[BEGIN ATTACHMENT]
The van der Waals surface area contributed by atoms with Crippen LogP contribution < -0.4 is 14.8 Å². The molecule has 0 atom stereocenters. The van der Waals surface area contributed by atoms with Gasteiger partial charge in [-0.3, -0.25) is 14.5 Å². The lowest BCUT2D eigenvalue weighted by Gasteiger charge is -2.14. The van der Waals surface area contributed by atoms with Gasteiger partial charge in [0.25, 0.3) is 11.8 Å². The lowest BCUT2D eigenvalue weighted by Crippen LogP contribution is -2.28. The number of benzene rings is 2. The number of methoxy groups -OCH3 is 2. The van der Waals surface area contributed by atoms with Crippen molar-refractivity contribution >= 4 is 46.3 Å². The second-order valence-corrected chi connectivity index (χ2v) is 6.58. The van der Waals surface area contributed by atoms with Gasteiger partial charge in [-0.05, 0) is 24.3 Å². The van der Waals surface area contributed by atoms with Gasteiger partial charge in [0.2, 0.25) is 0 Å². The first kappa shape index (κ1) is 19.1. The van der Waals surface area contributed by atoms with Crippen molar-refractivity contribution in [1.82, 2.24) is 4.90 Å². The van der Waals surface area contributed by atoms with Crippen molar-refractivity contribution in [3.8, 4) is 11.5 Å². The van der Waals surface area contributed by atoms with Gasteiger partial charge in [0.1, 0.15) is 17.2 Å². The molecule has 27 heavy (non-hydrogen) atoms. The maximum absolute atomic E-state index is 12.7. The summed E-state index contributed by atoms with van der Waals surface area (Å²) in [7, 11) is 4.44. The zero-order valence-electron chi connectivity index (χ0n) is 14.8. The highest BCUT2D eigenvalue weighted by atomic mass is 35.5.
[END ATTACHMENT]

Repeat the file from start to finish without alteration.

The van der Waals surface area contributed by atoms with Crippen LogP contribution < -0.4 is 14.8 Å². The molecule has 0 atom stereocenters. The van der Waals surface area contributed by atoms with Gasteiger partial charge in [-0.3, -0.25) is 14.5 Å². The lowest BCUT2D eigenvalue weighted by Gasteiger charge is -2.14. The van der Waals surface area contributed by atoms with Gasteiger partial charge in [0.25, 0.3) is 11.8 Å². The lowest BCUT2D eigenvalue weighted by Crippen LogP contribution is -2.28. The number of benzene rings is 2. The number of methoxy groups -OCH3 is 2. The van der Waals surface area contributed by atoms with Crippen molar-refractivity contribution >= 4 is 46.3 Å². The second-order valence-corrected chi connectivity index (χ2v) is 6.58. The van der Waals surface area contributed by atoms with Gasteiger partial charge in [-0.05, 0) is 24.3 Å². The van der Waals surface area contributed by atoms with Gasteiger partial charge in [0.2, 0.25) is 0 Å². The first kappa shape index (κ1) is 19.1. The van der Waals surface area contributed by atoms with Crippen molar-refractivity contribution in [1.82, 2.24) is 4.90 Å². The van der Waals surface area contributed by atoms with Crippen molar-refractivity contribution in [3.8, 4) is 11.5 Å². The van der Waals surface area contributed by atoms with Gasteiger partial charge in [0.1, 0.15) is 17.2 Å². The molecule has 27 heavy (non-hydrogen) atoms. The maximum absolute atomic E-state index is 12.7. The summed E-state index contributed by atoms with van der Waals surface area (Å²) in [7, 11) is 4.44. The zero-order valence-electron chi connectivity index (χ0n) is 14.8. The highest BCUT2D eigenvalue weighted by atomic mass is 35.5.